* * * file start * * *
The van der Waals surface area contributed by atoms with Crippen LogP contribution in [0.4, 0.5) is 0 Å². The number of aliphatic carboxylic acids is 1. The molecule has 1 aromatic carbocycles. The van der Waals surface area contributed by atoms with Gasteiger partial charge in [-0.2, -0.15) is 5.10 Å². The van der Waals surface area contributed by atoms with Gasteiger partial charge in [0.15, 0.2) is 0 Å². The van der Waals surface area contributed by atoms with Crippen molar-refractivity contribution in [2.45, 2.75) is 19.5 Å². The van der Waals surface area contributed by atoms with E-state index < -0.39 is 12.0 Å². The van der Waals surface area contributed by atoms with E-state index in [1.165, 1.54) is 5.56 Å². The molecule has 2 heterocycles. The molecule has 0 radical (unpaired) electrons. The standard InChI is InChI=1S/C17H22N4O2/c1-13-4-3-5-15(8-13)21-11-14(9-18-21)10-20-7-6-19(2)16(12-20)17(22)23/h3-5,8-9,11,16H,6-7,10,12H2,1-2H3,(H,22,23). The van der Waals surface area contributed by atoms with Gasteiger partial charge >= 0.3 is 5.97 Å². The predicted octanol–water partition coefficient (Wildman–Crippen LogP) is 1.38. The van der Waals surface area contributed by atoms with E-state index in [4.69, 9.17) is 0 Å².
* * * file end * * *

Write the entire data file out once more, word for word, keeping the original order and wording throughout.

The van der Waals surface area contributed by atoms with Crippen LogP contribution in [0.4, 0.5) is 0 Å². The number of aliphatic carboxylic acids is 1. The molecule has 1 aromatic carbocycles. The van der Waals surface area contributed by atoms with Gasteiger partial charge in [-0.2, -0.15) is 5.10 Å². The van der Waals surface area contributed by atoms with Gasteiger partial charge in [0.15, 0.2) is 0 Å². The van der Waals surface area contributed by atoms with Crippen molar-refractivity contribution in [2.45, 2.75) is 19.5 Å². The van der Waals surface area contributed by atoms with E-state index < -0.39 is 12.0 Å². The van der Waals surface area contributed by atoms with E-state index in [1.165, 1.54) is 5.56 Å². The molecule has 2 heterocycles. The molecule has 0 radical (unpaired) electrons. The standard InChI is InChI=1S/C17H22N4O2/c1-13-4-3-5-15(8-13)21-11-14(9-18-21)10-20-7-6-19(2)16(12-20)17(22)23/h3-5,8-9,11,16H,6-7,10,12H2,1-2H3,(H,22,23). The van der Waals surface area contributed by atoms with Gasteiger partial charge >= 0.3 is 5.97 Å². The predicted octanol–water partition coefficient (Wildman–Crippen LogP) is 1.38. The van der Waals surface area contributed by atoms with E-state index in [4.69, 9.17) is 0 Å².